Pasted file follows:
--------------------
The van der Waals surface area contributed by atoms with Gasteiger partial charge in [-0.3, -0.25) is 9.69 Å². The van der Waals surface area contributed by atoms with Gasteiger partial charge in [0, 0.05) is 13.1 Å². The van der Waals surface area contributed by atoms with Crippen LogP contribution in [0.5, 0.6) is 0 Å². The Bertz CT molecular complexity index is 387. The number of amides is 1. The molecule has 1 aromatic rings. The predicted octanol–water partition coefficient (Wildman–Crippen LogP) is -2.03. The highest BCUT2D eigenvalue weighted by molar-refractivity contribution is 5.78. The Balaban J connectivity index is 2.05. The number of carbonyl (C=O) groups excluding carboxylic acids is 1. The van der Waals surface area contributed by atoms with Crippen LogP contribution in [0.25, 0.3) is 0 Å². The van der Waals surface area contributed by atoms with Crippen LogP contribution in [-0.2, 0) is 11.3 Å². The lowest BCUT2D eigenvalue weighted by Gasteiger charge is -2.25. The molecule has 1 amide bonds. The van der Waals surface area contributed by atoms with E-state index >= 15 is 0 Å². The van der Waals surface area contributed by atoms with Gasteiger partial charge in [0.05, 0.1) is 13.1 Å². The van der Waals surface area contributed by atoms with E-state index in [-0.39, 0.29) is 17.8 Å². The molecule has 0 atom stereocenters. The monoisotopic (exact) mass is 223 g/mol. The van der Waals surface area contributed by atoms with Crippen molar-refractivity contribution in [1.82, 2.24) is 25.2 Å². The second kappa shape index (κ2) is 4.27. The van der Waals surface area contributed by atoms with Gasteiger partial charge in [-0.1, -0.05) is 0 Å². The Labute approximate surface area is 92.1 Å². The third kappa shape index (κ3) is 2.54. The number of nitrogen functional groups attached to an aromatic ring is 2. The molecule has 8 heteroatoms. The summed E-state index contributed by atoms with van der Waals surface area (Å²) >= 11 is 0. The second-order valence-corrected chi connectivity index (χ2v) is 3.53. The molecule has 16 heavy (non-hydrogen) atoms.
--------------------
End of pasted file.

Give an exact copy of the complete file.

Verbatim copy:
The van der Waals surface area contributed by atoms with Gasteiger partial charge in [-0.3, -0.25) is 9.69 Å². The van der Waals surface area contributed by atoms with Gasteiger partial charge in [0, 0.05) is 13.1 Å². The van der Waals surface area contributed by atoms with Crippen LogP contribution in [0.5, 0.6) is 0 Å². The Bertz CT molecular complexity index is 387. The number of amides is 1. The molecule has 1 aromatic rings. The predicted octanol–water partition coefficient (Wildman–Crippen LogP) is -2.03. The highest BCUT2D eigenvalue weighted by molar-refractivity contribution is 5.78. The Balaban J connectivity index is 2.05. The number of carbonyl (C=O) groups excluding carboxylic acids is 1. The van der Waals surface area contributed by atoms with Crippen LogP contribution in [0.25, 0.3) is 0 Å². The van der Waals surface area contributed by atoms with Crippen LogP contribution in [-0.2, 0) is 11.3 Å². The lowest BCUT2D eigenvalue weighted by Gasteiger charge is -2.25. The molecule has 1 amide bonds. The van der Waals surface area contributed by atoms with E-state index >= 15 is 0 Å². The van der Waals surface area contributed by atoms with Gasteiger partial charge in [0.05, 0.1) is 13.1 Å². The van der Waals surface area contributed by atoms with E-state index in [-0.39, 0.29) is 17.8 Å². The molecule has 0 atom stereocenters. The monoisotopic (exact) mass is 223 g/mol. The van der Waals surface area contributed by atoms with Crippen molar-refractivity contribution in [1.82, 2.24) is 25.2 Å². The second kappa shape index (κ2) is 4.27. The van der Waals surface area contributed by atoms with Gasteiger partial charge in [-0.1, -0.05) is 0 Å². The Labute approximate surface area is 92.1 Å². The third kappa shape index (κ3) is 2.54. The number of nitrogen functional groups attached to an aromatic ring is 2. The molecule has 8 heteroatoms. The summed E-state index contributed by atoms with van der Waals surface area (Å²) >= 11 is 0. The second-order valence-corrected chi connectivity index (χ2v) is 3.53. The molecule has 16 heavy (non-hydrogen) atoms.